Journal of Health and Medical Research

Myeloid Sarcoma

Myeloid sarcoma (MS), also known as chloroma (owing to its green color attributed to the enzyme myeloperoxidase), is a pathologic diagnosis for an extramedullary proliferation of blasts of one or more of the myeloid lineages that disrupt the normal architecture of the tissue in which it is found. It has also been addressed as granulocytic sarcoma, myeloblastoma and extramedullary myeloid cell tumor. Myeloid sarcoma represents the tissue mass form of acute myeloid leukemia (AML), thus, the diagnosis is equivalent to a diagnosis of AML. Myeloid sarcoma may occur de novo, may precede or coincide with AML, or may represent a blastic transformation of a preceding myelodysplastic syndrome or chronic myeloproliferative neoplasm. Myeloid sarcoma may also be the initial manifestation of relapse in a patient with previously diagnosed AML. While diagnosis of MS in an already diagnosed AML patient is easier, the diagnosis of primary MS can be challenging for a pathologist. In one historic study, there is a 75% rate of misdiagnosis. Chloroacetate esterase, myeloperoxidase, and nonspecific esterase should be included in the cyto-chemical stains. Immuno-phenotyping can be performed on paraffin sections or through FACS analysis, using cell suspension obtained from the tumor.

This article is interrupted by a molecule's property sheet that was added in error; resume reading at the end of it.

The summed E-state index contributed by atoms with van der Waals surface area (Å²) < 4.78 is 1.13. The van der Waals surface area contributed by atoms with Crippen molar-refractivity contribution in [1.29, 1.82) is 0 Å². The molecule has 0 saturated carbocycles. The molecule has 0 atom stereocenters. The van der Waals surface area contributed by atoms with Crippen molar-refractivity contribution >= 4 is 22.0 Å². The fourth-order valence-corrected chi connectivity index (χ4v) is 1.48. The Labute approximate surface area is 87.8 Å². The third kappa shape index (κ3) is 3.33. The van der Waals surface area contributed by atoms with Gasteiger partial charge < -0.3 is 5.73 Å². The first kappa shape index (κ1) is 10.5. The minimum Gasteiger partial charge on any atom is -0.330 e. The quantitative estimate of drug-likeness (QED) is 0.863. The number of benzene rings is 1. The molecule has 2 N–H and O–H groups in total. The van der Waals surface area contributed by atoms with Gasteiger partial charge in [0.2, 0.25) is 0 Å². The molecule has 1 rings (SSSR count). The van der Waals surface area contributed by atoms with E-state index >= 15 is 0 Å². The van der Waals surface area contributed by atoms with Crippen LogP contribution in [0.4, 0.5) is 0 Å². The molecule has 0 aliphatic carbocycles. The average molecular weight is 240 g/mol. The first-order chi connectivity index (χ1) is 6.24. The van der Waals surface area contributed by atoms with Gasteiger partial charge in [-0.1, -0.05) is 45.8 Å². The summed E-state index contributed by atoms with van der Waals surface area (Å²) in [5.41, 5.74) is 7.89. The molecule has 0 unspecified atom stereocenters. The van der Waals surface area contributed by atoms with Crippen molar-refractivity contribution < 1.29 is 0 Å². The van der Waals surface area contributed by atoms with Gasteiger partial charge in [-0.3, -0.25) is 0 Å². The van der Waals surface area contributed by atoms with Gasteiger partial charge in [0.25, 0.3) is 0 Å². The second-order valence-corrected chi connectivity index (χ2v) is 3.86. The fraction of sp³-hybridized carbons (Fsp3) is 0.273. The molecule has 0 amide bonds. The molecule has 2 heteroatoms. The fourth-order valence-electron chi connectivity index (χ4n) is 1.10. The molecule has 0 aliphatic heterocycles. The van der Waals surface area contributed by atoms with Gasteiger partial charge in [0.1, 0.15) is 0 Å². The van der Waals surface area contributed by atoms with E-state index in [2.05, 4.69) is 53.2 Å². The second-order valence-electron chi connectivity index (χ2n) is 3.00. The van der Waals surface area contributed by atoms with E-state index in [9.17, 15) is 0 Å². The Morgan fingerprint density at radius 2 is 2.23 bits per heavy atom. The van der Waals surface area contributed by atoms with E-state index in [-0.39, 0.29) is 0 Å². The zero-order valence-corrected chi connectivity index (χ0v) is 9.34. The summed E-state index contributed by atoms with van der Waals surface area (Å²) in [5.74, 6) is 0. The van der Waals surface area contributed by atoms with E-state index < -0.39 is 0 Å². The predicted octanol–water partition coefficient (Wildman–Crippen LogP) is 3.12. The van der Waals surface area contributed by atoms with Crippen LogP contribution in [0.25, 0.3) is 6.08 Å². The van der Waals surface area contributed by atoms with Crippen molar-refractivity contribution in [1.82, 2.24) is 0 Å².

Relevant Topics in Medical Sciences